As mentioned above, the Commission did not adopt its proposed definition of “substantial harm or inconvenience” and explicitly declined to define this term.  The adopting release notes that the ultimate determination of substantial harm or inconvenience depends on the facts and circumstances of the unauthorized access or use.  In the absence of a specific definition, covered institutions will have some latitude to determine the scope of the effects of an incident.  These judgment calls will, of course, potentially be subject to challenge by the Commission with the benefit of additional hindsight.

Covered institutions must provide the notifications as soon as practicable, but (with some specific exceptions) no later than 30 days following the covered institution becoming aware that unauthorized access to or use of sensitive customer information has occurred or is reasonably likely to have occurred.  This timeline is consistent with the Commission’s approach in other rules, e.g., the Private Fund Adviser rules and Form ADV, which may signal a more general standard for “prompt” obligations under the Advisers Act.  This is, notably, a shorter time period than required under many state laws, which often allow for 45- or 60-day time periods for notice.

Finally, although the Commission did not prescribe a specific format for required notices, it did emphasize that notice must be provided in a clear and conspicuous manner by means designed to ensure that the customer can reasonably be expected to have received actual notice of the incident in writing.  The notice must be reasonably understandable and designed to call attention to the nature and significance of the information required to be provided.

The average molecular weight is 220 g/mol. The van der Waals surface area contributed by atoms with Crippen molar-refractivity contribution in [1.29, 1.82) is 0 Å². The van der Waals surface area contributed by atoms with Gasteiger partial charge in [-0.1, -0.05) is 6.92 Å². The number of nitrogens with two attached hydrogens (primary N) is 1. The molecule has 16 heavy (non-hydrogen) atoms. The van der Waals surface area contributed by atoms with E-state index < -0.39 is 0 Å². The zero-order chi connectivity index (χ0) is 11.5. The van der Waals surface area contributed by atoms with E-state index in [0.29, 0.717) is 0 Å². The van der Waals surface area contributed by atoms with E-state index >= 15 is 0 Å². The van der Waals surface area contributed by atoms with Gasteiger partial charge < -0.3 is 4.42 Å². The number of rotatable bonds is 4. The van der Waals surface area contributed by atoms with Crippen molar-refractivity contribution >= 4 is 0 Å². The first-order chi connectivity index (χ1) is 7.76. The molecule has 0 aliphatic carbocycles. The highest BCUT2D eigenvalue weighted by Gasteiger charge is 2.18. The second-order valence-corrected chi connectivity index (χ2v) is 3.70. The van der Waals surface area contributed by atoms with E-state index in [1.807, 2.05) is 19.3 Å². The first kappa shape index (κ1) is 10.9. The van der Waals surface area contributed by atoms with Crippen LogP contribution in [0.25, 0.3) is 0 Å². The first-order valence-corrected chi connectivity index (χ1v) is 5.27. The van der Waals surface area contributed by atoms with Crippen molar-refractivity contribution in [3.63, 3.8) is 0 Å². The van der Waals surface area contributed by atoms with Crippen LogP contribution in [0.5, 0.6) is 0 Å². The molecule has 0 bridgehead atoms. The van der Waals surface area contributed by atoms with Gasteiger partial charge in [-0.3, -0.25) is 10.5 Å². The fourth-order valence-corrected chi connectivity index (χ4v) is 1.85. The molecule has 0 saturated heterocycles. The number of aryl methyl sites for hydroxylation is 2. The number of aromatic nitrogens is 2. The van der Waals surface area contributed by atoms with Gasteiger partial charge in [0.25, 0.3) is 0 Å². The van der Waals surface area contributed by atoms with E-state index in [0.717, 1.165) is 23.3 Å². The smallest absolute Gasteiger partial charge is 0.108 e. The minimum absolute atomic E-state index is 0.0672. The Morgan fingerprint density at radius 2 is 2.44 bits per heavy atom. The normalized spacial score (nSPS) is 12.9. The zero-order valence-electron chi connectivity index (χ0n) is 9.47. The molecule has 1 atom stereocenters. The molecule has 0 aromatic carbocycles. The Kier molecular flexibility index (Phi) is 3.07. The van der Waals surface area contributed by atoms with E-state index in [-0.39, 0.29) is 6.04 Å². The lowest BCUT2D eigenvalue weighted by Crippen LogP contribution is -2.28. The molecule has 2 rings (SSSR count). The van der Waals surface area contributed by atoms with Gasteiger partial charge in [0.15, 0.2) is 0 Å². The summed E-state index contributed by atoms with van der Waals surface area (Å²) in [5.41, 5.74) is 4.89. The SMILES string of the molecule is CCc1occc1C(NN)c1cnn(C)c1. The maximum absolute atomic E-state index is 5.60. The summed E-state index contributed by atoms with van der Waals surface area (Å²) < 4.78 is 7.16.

The Final Amendments removed the requirement that the notice describe what the firm has done to protect the customer information from further unauthorized use.  The Commission noted that this was in response to industry comments that voiced significant concern regarding the security risks of publicizing remedial actions, in addition to potential commercial sensitivities. 

Service Providers

The Final Amendments require covered institutions to establish, maintain, and enforce written policies and procedures reasonably designed to require oversight of service providers, including through due diligence and monitoring.  “Service provider” is defined in the Final Amendments as “any person or entity that receives, maintains, processes, or otherwise is permitted access to customer information through its provision of services directly to a covered institution.”  This reflects a significant change from the proposal, which would have required a written contract with applicable service providers; however, covered institutions’ policies and procedures must cover the same scope of procedures as proposed for such contracts: service providers must both protect against unauthorized access to or use of customer information, and provide notification to the covered institution as soon as possible, no later than 72 hours, after becoming aware of a breach in security that results in unauthorized access to a customer information system maintained by the service provider.